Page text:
The National Infrastructure Commission (NIC) has ruled out the use of hydrogen for heating in its second National Infrastructure Assessment.
The call forms part of the five yearly review – conducted by the NIC – which sets an agenda for action for UK infrastructure over the next 30 years.
Instead, in the assessment, the NIC urges the government to focus hydrogen use on power generation and industrial decarbonisation.
Commission chair Sir John Armitt called the report – published yesterday (18 October) – “probably the most comprehensive assessment yet of the infrastructure costs associated with supporting regional growth and reaching net zero.”
The assessment claimed that improved infrastructure to meet climate goals, as well as boost economic growth, is “both achievable and affordable if the right policy step are taken now.”
This requires a new approach, which the Commission split into three parts: policy stability; pro-investment regulation, which give clear indications of government priorities and implement business models to support emerging technologies; and accelerating the planning system for major projects, including energy transmission schemes and providing regular updates to National Policy Statements.
The NIC also called for bolstering to both public and private funding to upgrade the nation’s infrastructure. The Commission calculated that the government’s commitment to increase public sector investment in infrastructure to roughly £30 billion must be sustained to 2050.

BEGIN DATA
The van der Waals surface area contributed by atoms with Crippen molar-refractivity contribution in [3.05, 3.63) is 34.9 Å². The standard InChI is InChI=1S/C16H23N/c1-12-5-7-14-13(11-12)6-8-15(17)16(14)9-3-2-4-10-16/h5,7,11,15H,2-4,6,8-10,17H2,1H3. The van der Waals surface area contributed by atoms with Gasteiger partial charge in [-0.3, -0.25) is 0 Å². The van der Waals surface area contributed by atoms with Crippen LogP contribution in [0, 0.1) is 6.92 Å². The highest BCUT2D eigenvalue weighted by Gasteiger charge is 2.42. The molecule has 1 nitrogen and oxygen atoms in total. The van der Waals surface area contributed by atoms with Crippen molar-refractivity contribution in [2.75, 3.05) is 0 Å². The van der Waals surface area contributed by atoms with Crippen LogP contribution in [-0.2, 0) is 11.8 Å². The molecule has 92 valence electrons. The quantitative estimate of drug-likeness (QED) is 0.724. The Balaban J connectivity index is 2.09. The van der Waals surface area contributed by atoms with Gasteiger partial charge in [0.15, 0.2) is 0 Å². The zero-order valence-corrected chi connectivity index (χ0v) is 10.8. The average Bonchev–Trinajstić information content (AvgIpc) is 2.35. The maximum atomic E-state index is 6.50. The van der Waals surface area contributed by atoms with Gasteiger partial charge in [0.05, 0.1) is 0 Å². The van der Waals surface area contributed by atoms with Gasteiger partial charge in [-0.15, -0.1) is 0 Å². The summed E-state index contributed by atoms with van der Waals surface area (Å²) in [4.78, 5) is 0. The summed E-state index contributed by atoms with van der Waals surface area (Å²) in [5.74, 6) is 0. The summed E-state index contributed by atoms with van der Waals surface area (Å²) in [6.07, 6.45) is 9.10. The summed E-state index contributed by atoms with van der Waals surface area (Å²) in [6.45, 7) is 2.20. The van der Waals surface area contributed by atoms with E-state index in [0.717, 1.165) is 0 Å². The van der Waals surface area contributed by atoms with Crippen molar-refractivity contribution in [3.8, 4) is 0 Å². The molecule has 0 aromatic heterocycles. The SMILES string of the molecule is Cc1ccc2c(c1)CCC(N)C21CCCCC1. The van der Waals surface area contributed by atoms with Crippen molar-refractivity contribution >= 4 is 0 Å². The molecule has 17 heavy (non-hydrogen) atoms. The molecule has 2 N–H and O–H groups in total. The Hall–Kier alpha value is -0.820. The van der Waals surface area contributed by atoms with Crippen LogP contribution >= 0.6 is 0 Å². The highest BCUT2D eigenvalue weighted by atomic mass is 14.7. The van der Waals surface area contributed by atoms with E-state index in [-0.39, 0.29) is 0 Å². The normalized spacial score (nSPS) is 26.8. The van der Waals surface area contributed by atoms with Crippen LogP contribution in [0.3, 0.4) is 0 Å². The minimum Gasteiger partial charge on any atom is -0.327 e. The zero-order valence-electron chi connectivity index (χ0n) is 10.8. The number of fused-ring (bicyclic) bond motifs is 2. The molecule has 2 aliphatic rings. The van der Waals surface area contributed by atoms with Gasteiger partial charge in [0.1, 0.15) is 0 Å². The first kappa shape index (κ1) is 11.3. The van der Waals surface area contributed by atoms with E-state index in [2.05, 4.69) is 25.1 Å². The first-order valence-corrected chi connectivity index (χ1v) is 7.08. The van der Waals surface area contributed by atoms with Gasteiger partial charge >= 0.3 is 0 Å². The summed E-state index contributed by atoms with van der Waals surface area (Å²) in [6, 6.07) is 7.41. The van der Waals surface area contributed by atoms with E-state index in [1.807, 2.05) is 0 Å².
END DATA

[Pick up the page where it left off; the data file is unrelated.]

Private sector investment must also see a sharp increase from roughly £30-40 billion – as it has been over the past decade – to between £40-50 billion from 2030 to the 2040s, the NIC added.
This investment, alongside the assessment’s other recommendations, will serve to benefit customers too, as the Commission calculates that the average household would save at last £1,000 a year by the mid-2030s compared to today. These savings are largely down to the transition to low carbon electricity.
Heat pumps and decarbonisation
The Commission cited heat pumps and heat networks as the favoured solution for switching building heating from gas to low carbon sources.
To meet the Sixth Carbon Budget, seven million buildings in England will need to transition to low carbon heating by 2035, the assessment noted. Achieving this will require a comprehensive and bold support programme, which the NIC outlined within the assessment.
The suggested programme includes the annual funding of:
- Roughly £1.3 billion to 2035 to cover the full cost of lower income households.
- Roughly £1.9 billion to 2035 providing an initial £7,000 upfront subsidy to households installing heat pumps or connecting to heat networks.
- Roughly £3.2 billion to 2035 to install heat pumps across the public sector estate and social housing and improve energy efficiency.
“We have been clear that a balanced approach needs to be taken to decarbonising heat and in addressing the decarbonisation of those businesses, and the jobs they provide, that are currently reliant on natural gas,” said Lawrence Slade, CEO of the ENA, in response to the publication of the assessment.
“Moving forward, the UK must continue working from the basis that no one solution is suitable for all circumstances. It’s clear network operators will need to employ multiple solutions to decarbonise heat, from electrification to hydrogen and other forms of heat provision, offer consumers real choice in how they heat their homes and ensure the UK can sustainably heat residences and run businesses over the coming years.”